Teachers to take technology online and on the road
The Press of Atlantic City

July 10, 2001
By DIANE D’AMICO
Education Writer, (609) 272-7241

On the Web

Information about the 20 teachers and their projects is available on the Department of Education Web site at

www.state.nj.us/education

Click on Educational Technology, then on Technology Fellowships.

GALLOWAY TOWNSHIP — Last year Christine Osei-TuTu used distance learning and virtual field trips to teach middle school students in Millville about horseshoe crabs, bird migration and their impact on southern New Jersey wetlands.

Starting in September, she will take her lessons on the road — and online — as one of 20 state Department of Education Technology Fellows.

The $2.5 million DOE program plans to tap the talents of some of the state’s most innovative teachers, giving them a year out of the classroom to share their technological expertise with teachers around the state.

Or, as Oakcrest High School math teacher Kathleen Willson put it: “It gives me time to go out and play with other teachers and be their coach.”

The teachers were chosen in a competitive process, with one from each county except Salem, which had no entrants. The teachers’ salaries, benefits and expenses will be paid by the state, allowing their school districts to hire replacements for the academic year.

This week the fellows are at Richard Stockton College of New Jersey, home of the Atlantic County Educational Technology Training Center, or ETTC, for introductory “team-building” workshops to familiarize them with state resources they can use.

“They were all chosen for their expertise in using technology in the classroom,” said Julia Stapleton, director of the DOE Office of Education Technology. Each teacher also has a project that they will promote both online and in workshops.

Willson said teachers often are apprehensive about doing something they are not comfortably familiar with and often don’t have the time to spend learning a lot of new programs or developing online lessons.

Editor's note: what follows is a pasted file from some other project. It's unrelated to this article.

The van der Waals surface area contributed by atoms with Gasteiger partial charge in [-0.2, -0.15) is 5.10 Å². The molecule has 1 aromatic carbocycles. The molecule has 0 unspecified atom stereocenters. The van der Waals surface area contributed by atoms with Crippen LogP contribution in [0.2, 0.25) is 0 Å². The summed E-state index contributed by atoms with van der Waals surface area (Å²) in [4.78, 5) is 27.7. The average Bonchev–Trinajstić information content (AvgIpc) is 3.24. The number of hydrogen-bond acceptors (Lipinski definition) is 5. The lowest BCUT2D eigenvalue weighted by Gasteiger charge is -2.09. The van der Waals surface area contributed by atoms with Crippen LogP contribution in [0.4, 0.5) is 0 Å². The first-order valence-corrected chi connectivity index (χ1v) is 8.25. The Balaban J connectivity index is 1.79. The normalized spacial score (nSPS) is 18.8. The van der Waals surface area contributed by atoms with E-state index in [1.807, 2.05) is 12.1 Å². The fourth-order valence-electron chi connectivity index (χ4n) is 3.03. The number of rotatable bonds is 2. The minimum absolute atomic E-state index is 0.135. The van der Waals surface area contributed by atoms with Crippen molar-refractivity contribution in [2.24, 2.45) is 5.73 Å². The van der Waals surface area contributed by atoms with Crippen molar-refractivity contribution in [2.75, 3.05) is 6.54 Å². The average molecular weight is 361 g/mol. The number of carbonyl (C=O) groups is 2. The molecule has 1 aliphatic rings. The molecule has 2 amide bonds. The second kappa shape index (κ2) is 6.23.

“I can be there to model it for them and coach them through it,” she said. “It just makes it a lot easier.”

She hopes to develop an online Virtual Institute of lesson plans teachers can tap into and share.

Middle Township computer teacher Susan Ross plans to use her district as the model for teaching teachers how to create their own Web pages. She also would be available to do workshops at other districts around the state.

“I want to learn from the other teachers as well as be a teacher,” she said. “The talent in this room is unbelievable.”

Willson, Ross and Sharon Faith from Southern Regional High School are all recent graduates of Stockton’s master’s degree program in Instructional Technology. They said they are excited about the opportunity to take technology in schools to a higher level and admitted that too many school computers are not used to their full potential.

“We need to get teachers to actually use the technology as part of the curriculum,” Ross said. “But teachers really don’t get enough training to know how to do it.”

Faith said once teachers see how technology can excite students, they are usually hooked.

“Instead of just sitting there, technology brings the students into the learning process,” she said. “It gives them more options and lets them use their own creativity in projects.”

A marketing teacher, Faith already has 10 high schools signed up to participate in her Web-based e-commerce project that will include having students create an Internet company.

Stapleton said the DOE is working with the New Jersey Education Association to spread the word about fellows so that other teachers or school districts interested in training can contact them through their districts or county ETTC. There are plans for a workshop at the NJEA convention in Atlantic City in November, and profiles in the NJEA Review magazine.

“We are trying to get the word out that these teachers are available,” Stapleton said.

The teachers, who received laptop computers and will get cellular phones and a travel allowance, are like students on a field trip in their excitement to get started.

“I just can’t wait,” Ross said. “This is a unique opportunity.”